Published on:

Potential New Illinois Motorist Legislation to be Seen in 2012

Yesterday, the Daily Herald reported on how in 2012, there may be new cell phone, drivers education, and helmet laws that Illinois motorists will need to be aware of. Some of the new anticipated legislation that our Illinois car accident attorneys read about includes:

• Mandatory helmet requirements for motorcyclists and any passengers • Prohibiting the use of hand-held cellphones for drivers • Enforcing and increasing consequences for drivers who misuse disabled parking passes or licenses • Requiring 18-year-olds to have taken a driver’s education course in order to get their license • Increasing the learner’s permit age from 15-years-old to 16, and enforcing nighttime regulations such as curfew • Ensuring that drivers who have repeatedly been caught driving without insurance or on a suspended license face consequences
All of these new regulations, or modifications on old legislature, are being discussed and the creation of them has not been affirmed. Requiring 18-year-olds to take a driver’s education class would only be beneficial, not harmful, in the eyes of a Chicago auto accident attorney. Driver’s education classes are fundamental in providing the rules of the road to new drivers, making young drivers aware of both the rules and the risks associated with operating a vehicle.

And, in addition to the current texting ban in Illinois, prohibiting hand-held cellphones would only help to decrease distracted drivers on the road. Another potential new law that the article pointed out was mandatory helmet use for motorcyclists. Illinois is one of three states in the United States remaining that doesn’t have a helmet law. Once again, this helmet law will only benefit motorcyclists, not causing any harm. Safety gear, such as helmets, is crucial to motorcyclists’ safety because bikes lack the protection that cars have. During the warmer months, we frequently read about motorcyclists who are seriously injured or killed in motorcycle accidents. Although helmets may not prevent all injuries, they lower ones’ risk for serious brain injuries if involved in a crash.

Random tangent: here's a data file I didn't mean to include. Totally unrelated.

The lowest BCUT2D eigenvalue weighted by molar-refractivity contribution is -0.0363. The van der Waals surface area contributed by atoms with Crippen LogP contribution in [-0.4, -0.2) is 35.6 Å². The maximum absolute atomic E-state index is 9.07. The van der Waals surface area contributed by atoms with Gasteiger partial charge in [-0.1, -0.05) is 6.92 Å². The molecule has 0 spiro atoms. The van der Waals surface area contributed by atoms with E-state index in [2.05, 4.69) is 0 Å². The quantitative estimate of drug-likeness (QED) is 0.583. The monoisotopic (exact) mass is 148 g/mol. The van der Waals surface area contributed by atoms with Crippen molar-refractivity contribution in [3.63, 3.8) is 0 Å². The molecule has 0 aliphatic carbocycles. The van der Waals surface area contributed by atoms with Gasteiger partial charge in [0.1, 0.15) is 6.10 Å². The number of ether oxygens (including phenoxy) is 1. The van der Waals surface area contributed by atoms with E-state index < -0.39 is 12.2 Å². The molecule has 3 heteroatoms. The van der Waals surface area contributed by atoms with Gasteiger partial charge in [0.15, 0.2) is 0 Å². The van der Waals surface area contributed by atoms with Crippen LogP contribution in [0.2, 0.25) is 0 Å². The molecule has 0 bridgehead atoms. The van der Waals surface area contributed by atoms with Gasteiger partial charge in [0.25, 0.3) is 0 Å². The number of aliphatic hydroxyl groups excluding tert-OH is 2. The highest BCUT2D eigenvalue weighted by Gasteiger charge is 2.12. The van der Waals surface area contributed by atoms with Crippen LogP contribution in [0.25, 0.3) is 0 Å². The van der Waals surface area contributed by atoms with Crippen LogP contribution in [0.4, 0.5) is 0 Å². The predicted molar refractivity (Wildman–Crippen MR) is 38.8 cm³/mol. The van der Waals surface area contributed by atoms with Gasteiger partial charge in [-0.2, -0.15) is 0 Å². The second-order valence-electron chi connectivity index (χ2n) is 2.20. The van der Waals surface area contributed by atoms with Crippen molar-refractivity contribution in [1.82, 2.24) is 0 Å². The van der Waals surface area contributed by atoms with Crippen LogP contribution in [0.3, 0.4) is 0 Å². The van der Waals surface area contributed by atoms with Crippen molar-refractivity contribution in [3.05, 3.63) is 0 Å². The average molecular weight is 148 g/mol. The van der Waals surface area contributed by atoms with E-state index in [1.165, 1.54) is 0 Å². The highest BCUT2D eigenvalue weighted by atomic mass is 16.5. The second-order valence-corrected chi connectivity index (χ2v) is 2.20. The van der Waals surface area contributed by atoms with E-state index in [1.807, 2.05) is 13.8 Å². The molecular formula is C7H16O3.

As an Illinois accident attorney, one could see why these laws could be controversial; they put more government control into driver’s lives. However, we do believe that these laws are for the safety and protection of drivers and people they share the roads with. We hope to see these new laws passed in 2012 because they cover many of the issues that are pressing the safety of today’s drivers.